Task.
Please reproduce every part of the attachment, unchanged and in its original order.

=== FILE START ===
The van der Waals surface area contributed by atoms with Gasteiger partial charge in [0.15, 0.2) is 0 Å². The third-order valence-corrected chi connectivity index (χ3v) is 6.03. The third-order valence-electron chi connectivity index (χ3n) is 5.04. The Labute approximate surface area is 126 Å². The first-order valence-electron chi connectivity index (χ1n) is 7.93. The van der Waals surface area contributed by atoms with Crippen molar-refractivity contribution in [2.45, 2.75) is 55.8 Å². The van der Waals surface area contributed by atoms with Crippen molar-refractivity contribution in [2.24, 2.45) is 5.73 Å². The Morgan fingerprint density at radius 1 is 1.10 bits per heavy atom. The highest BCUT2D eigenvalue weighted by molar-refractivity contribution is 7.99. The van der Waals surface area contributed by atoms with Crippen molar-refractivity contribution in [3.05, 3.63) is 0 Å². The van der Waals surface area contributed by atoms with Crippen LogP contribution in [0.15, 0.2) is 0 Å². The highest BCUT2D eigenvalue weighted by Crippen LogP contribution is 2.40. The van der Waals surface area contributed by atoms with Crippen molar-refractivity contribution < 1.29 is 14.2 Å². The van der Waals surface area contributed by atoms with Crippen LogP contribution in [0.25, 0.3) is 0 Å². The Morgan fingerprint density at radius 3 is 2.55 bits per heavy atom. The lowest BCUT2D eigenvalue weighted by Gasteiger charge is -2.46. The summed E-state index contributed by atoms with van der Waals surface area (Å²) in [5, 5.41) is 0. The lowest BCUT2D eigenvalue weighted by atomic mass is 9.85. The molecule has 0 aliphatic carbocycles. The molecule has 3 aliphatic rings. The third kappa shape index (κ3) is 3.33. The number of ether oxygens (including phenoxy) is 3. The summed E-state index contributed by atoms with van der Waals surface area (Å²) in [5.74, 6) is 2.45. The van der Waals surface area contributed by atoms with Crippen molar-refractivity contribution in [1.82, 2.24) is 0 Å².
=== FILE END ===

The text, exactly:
The van der Waals surface area contributed by atoms with Gasteiger partial charge in [0.15, 0.2) is 0 Å². The third-order valence-corrected chi connectivity index (χ3v) is 6.03. The third-order valence-electron chi connectivity index (χ3n) is 5.04. The Labute approximate surface area is 126 Å². The first-order valence-electron chi connectivity index (χ1n) is 7.93. The van der Waals surface area contributed by atoms with Crippen molar-refractivity contribution in [2.45, 2.75) is 55.8 Å². The van der Waals surface area contributed by atoms with Crippen molar-refractivity contribution in [2.24, 2.45) is 5.73 Å². The Morgan fingerprint density at radius 1 is 1.10 bits per heavy atom. The highest BCUT2D eigenvalue weighted by molar-refractivity contribution is 7.99. The van der Waals surface area contributed by atoms with Crippen molar-refractivity contribution in [3.05, 3.63) is 0 Å². The van der Waals surface area contributed by atoms with Crippen LogP contribution in [0.15, 0.2) is 0 Å². The highest BCUT2D eigenvalue weighted by Crippen LogP contribution is 2.40. The van der Waals surface area contributed by atoms with Crippen molar-refractivity contribution < 1.29 is 14.2 Å². The van der Waals surface area contributed by atoms with Crippen LogP contribution in [0.25, 0.3) is 0 Å². The Morgan fingerprint density at radius 3 is 2.55 bits per heavy atom. The lowest BCUT2D eigenvalue weighted by Gasteiger charge is -2.46. The summed E-state index contributed by atoms with van der Waals surface area (Å²) in [5, 5.41) is 0. The lowest BCUT2D eigenvalue weighted by atomic mass is 9.85. The molecule has 0 aliphatic carbocycles. The molecule has 3 aliphatic rings. The third kappa shape index (κ3) is 3.33. The number of ether oxygens (including phenoxy) is 3. The summed E-state index contributed by atoms with van der Waals surface area (Å²) in [5.74, 6) is 2.45. The van der Waals surface area contributed by atoms with Crippen molar-refractivity contribution in [1.82, 2.24) is 0 Å².